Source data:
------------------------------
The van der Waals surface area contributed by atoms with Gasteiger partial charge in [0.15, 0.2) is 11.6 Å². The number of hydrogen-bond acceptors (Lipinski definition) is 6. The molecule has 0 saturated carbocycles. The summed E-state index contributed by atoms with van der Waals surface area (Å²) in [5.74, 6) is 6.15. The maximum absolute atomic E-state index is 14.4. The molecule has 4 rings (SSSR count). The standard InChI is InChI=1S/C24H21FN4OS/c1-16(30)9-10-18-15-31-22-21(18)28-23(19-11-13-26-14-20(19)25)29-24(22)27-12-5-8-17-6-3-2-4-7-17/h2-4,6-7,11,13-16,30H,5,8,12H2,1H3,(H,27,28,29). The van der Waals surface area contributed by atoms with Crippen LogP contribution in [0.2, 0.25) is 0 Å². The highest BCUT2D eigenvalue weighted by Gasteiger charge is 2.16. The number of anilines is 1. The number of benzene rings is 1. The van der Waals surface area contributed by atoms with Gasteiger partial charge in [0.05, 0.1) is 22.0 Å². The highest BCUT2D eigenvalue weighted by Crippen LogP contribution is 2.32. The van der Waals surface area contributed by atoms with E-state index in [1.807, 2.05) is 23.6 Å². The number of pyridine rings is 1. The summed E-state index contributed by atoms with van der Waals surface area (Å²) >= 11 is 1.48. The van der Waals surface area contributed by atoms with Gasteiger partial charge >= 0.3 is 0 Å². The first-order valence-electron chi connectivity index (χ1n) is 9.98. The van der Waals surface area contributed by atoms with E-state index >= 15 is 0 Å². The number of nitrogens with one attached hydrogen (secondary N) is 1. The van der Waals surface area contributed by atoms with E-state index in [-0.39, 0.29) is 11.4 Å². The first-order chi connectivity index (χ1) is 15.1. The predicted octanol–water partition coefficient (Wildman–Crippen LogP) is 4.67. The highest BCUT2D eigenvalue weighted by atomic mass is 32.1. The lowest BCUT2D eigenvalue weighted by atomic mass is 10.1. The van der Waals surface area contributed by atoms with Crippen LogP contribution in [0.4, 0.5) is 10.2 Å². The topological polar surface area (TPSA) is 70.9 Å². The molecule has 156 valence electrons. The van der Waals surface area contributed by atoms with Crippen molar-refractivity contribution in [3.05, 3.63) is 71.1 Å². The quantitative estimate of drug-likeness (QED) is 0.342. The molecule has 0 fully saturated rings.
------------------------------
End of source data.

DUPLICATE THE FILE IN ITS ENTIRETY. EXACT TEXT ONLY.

The van der Waals surface area contributed by atoms with Gasteiger partial charge in [0.15, 0.2) is 11.6 Å². The number of hydrogen-bond acceptors (Lipinski definition) is 6. The molecule has 0 saturated carbocycles. The summed E-state index contributed by atoms with van der Waals surface area (Å²) in [5.74, 6) is 6.15. The maximum absolute atomic E-state index is 14.4. The molecule has 4 rings (SSSR count). The standard InChI is InChI=1S/C24H21FN4OS/c1-16(30)9-10-18-15-31-22-21(18)28-23(19-11-13-26-14-20(19)25)29-24(22)27-12-5-8-17-6-3-2-4-7-17/h2-4,6-7,11,13-16,30H,5,8,12H2,1H3,(H,27,28,29). The van der Waals surface area contributed by atoms with Crippen LogP contribution in [0.2, 0.25) is 0 Å². The highest BCUT2D eigenvalue weighted by Gasteiger charge is 2.16. The number of anilines is 1. The number of benzene rings is 1. The van der Waals surface area contributed by atoms with Gasteiger partial charge in [0.05, 0.1) is 22.0 Å². The highest BCUT2D eigenvalue weighted by Crippen LogP contribution is 2.32. The van der Waals surface area contributed by atoms with E-state index in [1.807, 2.05) is 23.6 Å². The number of pyridine rings is 1. The summed E-state index contributed by atoms with van der Waals surface area (Å²) >= 11 is 1.48. The van der Waals surface area contributed by atoms with Gasteiger partial charge >= 0.3 is 0 Å². The first-order valence-electron chi connectivity index (χ1n) is 9.98. The van der Waals surface area contributed by atoms with E-state index >= 15 is 0 Å². The number of nitrogens with one attached hydrogen (secondary N) is 1. The van der Waals surface area contributed by atoms with E-state index in [-0.39, 0.29) is 11.4 Å². The first-order chi connectivity index (χ1) is 15.1. The predicted octanol–water partition coefficient (Wildman–Crippen LogP) is 4.67. The highest BCUT2D eigenvalue weighted by atomic mass is 32.1. The lowest BCUT2D eigenvalue weighted by atomic mass is 10.1. The van der Waals surface area contributed by atoms with Crippen LogP contribution in [0.4, 0.5) is 10.2 Å². The topological polar surface area (TPSA) is 70.9 Å². The molecule has 156 valence electrons. The van der Waals surface area contributed by atoms with Crippen molar-refractivity contribution in [3.05, 3.63) is 71.1 Å². The quantitative estimate of drug-likeness (QED) is 0.342. The molecule has 0 fully saturated rings.